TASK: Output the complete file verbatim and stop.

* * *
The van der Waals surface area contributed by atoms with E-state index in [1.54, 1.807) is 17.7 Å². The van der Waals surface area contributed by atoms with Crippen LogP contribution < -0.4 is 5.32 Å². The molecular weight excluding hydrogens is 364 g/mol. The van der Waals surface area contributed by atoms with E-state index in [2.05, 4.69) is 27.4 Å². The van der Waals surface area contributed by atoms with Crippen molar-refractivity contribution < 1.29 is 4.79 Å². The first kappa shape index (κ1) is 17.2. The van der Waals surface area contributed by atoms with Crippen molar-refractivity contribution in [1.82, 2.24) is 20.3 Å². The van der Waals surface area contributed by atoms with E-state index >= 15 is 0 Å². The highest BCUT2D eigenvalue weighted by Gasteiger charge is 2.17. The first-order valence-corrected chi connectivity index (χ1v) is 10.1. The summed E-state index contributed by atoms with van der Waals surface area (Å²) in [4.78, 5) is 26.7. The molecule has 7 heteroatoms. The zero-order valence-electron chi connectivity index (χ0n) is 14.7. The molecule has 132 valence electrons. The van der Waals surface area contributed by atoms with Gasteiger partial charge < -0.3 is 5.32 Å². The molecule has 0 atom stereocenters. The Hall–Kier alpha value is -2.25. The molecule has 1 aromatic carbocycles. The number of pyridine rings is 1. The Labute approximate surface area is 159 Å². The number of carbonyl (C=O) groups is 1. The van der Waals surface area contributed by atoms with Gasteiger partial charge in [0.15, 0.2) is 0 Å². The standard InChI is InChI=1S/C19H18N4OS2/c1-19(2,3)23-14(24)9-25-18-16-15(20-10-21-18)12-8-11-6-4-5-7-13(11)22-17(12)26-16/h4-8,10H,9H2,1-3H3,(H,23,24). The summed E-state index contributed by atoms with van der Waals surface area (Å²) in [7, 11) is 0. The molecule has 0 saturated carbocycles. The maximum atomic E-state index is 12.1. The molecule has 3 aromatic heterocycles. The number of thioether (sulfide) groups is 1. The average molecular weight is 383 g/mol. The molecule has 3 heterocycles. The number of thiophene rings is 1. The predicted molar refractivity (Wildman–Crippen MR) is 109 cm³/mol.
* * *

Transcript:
The van der Waals surface area contributed by atoms with E-state index in [1.54, 1.807) is 17.7 Å². The van der Waals surface area contributed by atoms with Crippen LogP contribution < -0.4 is 5.32 Å². The molecular weight excluding hydrogens is 364 g/mol. The van der Waals surface area contributed by atoms with E-state index in [2.05, 4.69) is 27.4 Å². The van der Waals surface area contributed by atoms with Crippen molar-refractivity contribution < 1.29 is 4.79 Å². The first kappa shape index (κ1) is 17.2. The van der Waals surface area contributed by atoms with Crippen molar-refractivity contribution in [1.82, 2.24) is 20.3 Å². The van der Waals surface area contributed by atoms with E-state index >= 15 is 0 Å². The highest BCUT2D eigenvalue weighted by Gasteiger charge is 2.17. The first-order valence-corrected chi connectivity index (χ1v) is 10.1. The summed E-state index contributed by atoms with van der Waals surface area (Å²) in [4.78, 5) is 26.7. The molecule has 7 heteroatoms. The zero-order valence-electron chi connectivity index (χ0n) is 14.7. The molecule has 132 valence electrons. The van der Waals surface area contributed by atoms with Gasteiger partial charge < -0.3 is 5.32 Å². The molecule has 0 atom stereocenters. The Hall–Kier alpha value is -2.25. The molecule has 1 aromatic carbocycles. The number of pyridine rings is 1. The Labute approximate surface area is 159 Å². The number of carbonyl (C=O) groups is 1. The van der Waals surface area contributed by atoms with Gasteiger partial charge in [0.15, 0.2) is 0 Å². The standard InChI is InChI=1S/C19H18N4OS2/c1-19(2,3)23-14(24)9-25-18-16-15(20-10-21-18)12-8-11-6-4-5-7-13(11)22-17(12)26-16/h4-8,10H,9H2,1-3H3,(H,23,24). The summed E-state index contributed by atoms with van der Waals surface area (Å²) in [7, 11) is 0. The molecule has 0 saturated carbocycles. The maximum atomic E-state index is 12.1. The molecule has 3 aromatic heterocycles. The number of thioether (sulfide) groups is 1. The average molecular weight is 383 g/mol. The molecule has 3 heterocycles. The number of thiophene rings is 1. The predicted molar refractivity (Wildman–Crippen MR) is 109 cm³/mol.